Let’s take a contract with the following parameters:
|Price discount||= 10 percent|
|Volume commitment||= 10,000 units|
|Length of contract||= Two years|
As the supplier, you have put together this triangle based on market conditions and current rates. The parameters make good business sense and the deal is profitable. The customer responds that he wants a deeper discount—12 percent. He wants to extend the line by X (see Figure 4.2).
(Note: The inside area of the triangle must remain proportional.)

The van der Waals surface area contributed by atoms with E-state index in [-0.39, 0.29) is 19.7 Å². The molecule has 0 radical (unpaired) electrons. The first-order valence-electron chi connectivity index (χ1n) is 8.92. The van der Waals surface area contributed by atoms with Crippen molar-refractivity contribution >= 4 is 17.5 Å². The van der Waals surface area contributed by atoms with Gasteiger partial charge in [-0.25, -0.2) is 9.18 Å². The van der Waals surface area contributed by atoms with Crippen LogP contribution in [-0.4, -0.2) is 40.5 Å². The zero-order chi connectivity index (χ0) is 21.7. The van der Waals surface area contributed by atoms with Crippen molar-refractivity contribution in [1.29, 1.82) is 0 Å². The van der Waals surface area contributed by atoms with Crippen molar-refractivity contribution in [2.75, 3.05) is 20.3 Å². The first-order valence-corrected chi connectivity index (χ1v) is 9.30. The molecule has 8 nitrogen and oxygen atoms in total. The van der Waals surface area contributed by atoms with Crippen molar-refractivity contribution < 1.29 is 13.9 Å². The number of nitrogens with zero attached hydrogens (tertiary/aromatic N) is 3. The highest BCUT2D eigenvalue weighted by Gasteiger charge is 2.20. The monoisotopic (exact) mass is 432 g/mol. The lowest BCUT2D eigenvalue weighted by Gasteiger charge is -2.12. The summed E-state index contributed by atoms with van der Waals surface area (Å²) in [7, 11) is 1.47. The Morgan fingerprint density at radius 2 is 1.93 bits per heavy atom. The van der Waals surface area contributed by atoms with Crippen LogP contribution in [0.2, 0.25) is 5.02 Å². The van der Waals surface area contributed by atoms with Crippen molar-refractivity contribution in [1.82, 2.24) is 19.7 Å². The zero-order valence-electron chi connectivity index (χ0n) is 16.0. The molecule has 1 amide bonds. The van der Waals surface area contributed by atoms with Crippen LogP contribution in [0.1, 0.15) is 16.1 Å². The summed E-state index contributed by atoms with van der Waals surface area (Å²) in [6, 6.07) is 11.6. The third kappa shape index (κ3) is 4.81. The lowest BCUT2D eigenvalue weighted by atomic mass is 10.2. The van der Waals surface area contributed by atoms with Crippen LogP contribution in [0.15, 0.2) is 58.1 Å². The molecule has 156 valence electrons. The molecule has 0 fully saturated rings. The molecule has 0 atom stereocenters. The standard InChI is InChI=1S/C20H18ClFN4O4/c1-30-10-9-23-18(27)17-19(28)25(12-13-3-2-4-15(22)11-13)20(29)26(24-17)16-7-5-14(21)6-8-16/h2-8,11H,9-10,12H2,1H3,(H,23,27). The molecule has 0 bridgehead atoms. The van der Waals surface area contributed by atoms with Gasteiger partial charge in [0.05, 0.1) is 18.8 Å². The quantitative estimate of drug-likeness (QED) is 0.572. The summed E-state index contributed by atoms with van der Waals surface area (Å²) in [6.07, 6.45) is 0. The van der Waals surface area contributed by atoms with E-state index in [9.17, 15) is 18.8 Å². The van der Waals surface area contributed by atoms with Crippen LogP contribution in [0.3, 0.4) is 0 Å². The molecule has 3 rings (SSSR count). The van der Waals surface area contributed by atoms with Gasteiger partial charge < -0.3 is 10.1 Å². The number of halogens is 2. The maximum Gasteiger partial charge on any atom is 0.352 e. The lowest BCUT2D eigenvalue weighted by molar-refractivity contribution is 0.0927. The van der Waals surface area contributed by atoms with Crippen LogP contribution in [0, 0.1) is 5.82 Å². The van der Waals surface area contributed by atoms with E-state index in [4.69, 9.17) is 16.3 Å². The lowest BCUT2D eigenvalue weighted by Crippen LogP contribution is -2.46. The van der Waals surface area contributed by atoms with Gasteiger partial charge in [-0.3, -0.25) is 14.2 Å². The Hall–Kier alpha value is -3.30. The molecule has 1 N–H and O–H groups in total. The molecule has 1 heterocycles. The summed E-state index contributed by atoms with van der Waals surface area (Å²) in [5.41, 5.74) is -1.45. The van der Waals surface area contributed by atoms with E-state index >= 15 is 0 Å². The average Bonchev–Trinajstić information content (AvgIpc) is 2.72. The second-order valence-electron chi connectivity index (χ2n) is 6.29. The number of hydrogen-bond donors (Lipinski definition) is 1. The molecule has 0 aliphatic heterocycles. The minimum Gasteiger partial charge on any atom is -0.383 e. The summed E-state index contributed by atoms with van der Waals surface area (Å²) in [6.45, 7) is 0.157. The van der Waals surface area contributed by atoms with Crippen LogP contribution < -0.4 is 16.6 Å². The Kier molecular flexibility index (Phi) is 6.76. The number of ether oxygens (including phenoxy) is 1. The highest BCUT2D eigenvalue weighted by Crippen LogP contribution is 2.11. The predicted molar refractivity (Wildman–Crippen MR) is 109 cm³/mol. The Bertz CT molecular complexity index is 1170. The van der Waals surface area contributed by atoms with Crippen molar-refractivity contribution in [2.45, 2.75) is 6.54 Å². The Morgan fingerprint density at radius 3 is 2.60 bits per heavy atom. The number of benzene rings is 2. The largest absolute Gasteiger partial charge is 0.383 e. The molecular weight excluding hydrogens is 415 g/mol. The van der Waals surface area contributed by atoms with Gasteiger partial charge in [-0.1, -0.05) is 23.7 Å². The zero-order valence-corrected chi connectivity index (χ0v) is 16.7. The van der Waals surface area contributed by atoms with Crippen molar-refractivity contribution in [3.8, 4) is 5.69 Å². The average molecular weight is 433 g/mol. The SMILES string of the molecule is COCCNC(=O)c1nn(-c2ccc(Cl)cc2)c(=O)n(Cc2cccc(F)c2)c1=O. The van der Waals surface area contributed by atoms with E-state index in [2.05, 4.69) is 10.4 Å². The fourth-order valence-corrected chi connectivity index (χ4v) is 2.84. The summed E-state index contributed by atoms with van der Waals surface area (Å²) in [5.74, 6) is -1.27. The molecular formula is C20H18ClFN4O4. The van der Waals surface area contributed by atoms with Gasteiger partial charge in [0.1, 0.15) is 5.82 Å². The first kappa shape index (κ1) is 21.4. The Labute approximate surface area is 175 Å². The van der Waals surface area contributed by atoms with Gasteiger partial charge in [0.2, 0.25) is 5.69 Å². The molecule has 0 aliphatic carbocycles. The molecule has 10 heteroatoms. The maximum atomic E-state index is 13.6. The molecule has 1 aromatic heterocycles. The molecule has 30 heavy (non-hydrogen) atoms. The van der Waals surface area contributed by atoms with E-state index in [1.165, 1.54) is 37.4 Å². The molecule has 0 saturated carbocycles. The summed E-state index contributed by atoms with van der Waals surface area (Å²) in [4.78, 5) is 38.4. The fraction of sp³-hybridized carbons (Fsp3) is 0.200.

The supplier can then respond with two options:
If you want an extra pricing discount (12 percent), I want a larger volume commitment—say, 15,000 units.
If you want an extra pricing discount (12 percent), I want a longer contract—say, three years.
Figure 4.3 shows how the two options look as triangles. Making a concession on the pricing discount allows the supplier to get something of value in return, making this a win-win outcome.